Posted by: PaulChimera
Ah, Dali – playing with us again! And that’s OK. Because it is something of an enigma to see such a classical-looking, utterly calm, decidedly non-surrealistic oil on panel emerge from Dali’s studio. This delectable picture – which looks good enough to eat! – could just as easily have been painted by Zurburan, LaTour, Caravaggio, Michelangelo, Da Vinci, Velasquez….the list goes on.
So what we have is Salvador Dali saying “Stop everything! I want to step out of my surrealism mode, and my Nuclear-Mysticism mode, and remind the world that I could just as well have been famous for being a leading exponent of Realism, instead of Surrealism!”
Basket of Bread is quite simply one of the most precise, painstakingly-painted and beautiful canvases in Dali’s entire oeuvre. I’m reminded of how he used to mention that, oh, by the way, he was a “painter, too,” suggesting that most of his fame centered on his public persona, exhibitionism, and flamboyance, but that, incidentally, he also dabbled in easel painting.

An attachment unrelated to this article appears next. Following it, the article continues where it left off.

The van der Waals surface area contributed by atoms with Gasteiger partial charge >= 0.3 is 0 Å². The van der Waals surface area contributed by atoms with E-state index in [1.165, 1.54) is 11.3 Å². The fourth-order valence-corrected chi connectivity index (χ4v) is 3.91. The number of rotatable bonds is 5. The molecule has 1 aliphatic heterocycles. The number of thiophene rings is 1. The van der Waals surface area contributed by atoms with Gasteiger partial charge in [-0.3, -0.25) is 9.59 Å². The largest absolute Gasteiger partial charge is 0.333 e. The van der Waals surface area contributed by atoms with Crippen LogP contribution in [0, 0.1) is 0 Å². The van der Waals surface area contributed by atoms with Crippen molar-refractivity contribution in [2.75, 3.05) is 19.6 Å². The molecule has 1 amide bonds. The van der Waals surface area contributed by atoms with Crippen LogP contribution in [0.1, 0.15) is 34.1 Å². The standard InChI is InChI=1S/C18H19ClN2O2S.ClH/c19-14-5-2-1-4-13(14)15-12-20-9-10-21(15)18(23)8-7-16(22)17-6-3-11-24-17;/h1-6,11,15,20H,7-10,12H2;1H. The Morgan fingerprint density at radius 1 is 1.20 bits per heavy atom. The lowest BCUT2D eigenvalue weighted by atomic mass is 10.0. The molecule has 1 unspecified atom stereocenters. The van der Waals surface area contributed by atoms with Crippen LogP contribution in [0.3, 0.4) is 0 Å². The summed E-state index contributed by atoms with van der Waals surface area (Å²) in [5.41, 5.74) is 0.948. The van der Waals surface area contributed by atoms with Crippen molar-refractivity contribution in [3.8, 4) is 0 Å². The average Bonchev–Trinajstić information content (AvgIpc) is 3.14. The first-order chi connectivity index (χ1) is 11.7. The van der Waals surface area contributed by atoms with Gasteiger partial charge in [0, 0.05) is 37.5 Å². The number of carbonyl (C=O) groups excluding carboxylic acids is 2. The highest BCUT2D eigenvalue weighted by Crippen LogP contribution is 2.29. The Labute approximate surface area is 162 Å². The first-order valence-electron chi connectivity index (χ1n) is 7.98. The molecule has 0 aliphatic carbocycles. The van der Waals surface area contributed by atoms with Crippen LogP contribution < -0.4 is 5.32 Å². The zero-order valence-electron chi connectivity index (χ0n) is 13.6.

Dabbled indeed. Basket of Bread is as good as anything by the Renaissance masters. Perhaps Salvador Dali was born a few hundred years too late.
In the Master’s own words: “I painted this picture during two consecutive months, four hours each day. It was during this period that the most staggering and sensational episodes of contemporary history took place. This painting was finished one day before the end of the war.
“Bread has always been one of the oldest fetishistic and obsessive subjects in my work, the one to which I have remained the most faithful. I painted this same subject nineteen years ago. In making an accurate comparison of the two pictures, one can study the entire history of painting, from the linear charm of primitivism to the stereoscopical hyper-aestheticism.
“This typically realistic picture is the one which has satisfied my imagination the most….”